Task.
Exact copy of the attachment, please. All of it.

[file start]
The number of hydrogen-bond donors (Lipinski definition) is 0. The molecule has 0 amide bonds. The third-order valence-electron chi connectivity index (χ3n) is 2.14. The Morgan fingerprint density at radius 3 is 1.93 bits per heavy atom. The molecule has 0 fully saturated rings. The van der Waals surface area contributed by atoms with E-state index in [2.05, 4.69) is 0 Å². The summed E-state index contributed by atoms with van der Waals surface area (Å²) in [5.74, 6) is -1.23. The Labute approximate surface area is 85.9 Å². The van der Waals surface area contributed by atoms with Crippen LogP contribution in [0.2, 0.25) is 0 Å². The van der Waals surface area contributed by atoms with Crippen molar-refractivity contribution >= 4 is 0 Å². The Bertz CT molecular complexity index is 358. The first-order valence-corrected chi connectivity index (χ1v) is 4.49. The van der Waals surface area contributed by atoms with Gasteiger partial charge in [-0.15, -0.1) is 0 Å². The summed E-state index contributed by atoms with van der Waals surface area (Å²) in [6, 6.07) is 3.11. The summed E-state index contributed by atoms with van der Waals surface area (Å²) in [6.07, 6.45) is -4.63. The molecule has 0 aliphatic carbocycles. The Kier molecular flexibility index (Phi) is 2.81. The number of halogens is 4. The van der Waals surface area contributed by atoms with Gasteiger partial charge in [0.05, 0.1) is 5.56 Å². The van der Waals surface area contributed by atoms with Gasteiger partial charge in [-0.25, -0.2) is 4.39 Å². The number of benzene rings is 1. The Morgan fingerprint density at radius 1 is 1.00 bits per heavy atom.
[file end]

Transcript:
The number of hydrogen-bond donors (Lipinski definition) is 0. The molecule has 0 amide bonds. The third-order valence-electron chi connectivity index (χ3n) is 2.14. The Morgan fingerprint density at radius 3 is 1.93 bits per heavy atom. The molecule has 0 fully saturated rings. The van der Waals surface area contributed by atoms with E-state index in [2.05, 4.69) is 0 Å². The summed E-state index contributed by atoms with van der Waals surface area (Å²) in [5.74, 6) is -1.23. The Labute approximate surface area is 85.9 Å². The van der Waals surface area contributed by atoms with Crippen LogP contribution in [0.2, 0.25) is 0 Å². The van der Waals surface area contributed by atoms with Crippen molar-refractivity contribution >= 4 is 0 Å². The Bertz CT molecular complexity index is 358. The first-order valence-corrected chi connectivity index (χ1v) is 4.49. The van der Waals surface area contributed by atoms with Gasteiger partial charge in [-0.15, -0.1) is 0 Å². The summed E-state index contributed by atoms with van der Waals surface area (Å²) in [6, 6.07) is 3.11. The summed E-state index contributed by atoms with van der Waals surface area (Å²) in [6.07, 6.45) is -4.63. The molecule has 0 aliphatic carbocycles. The Kier molecular flexibility index (Phi) is 2.81. The number of halogens is 4. The van der Waals surface area contributed by atoms with Gasteiger partial charge in [0.05, 0.1) is 5.56 Å². The van der Waals surface area contributed by atoms with Gasteiger partial charge in [-0.25, -0.2) is 4.39 Å². The number of benzene rings is 1. The Morgan fingerprint density at radius 1 is 1.00 bits per heavy atom.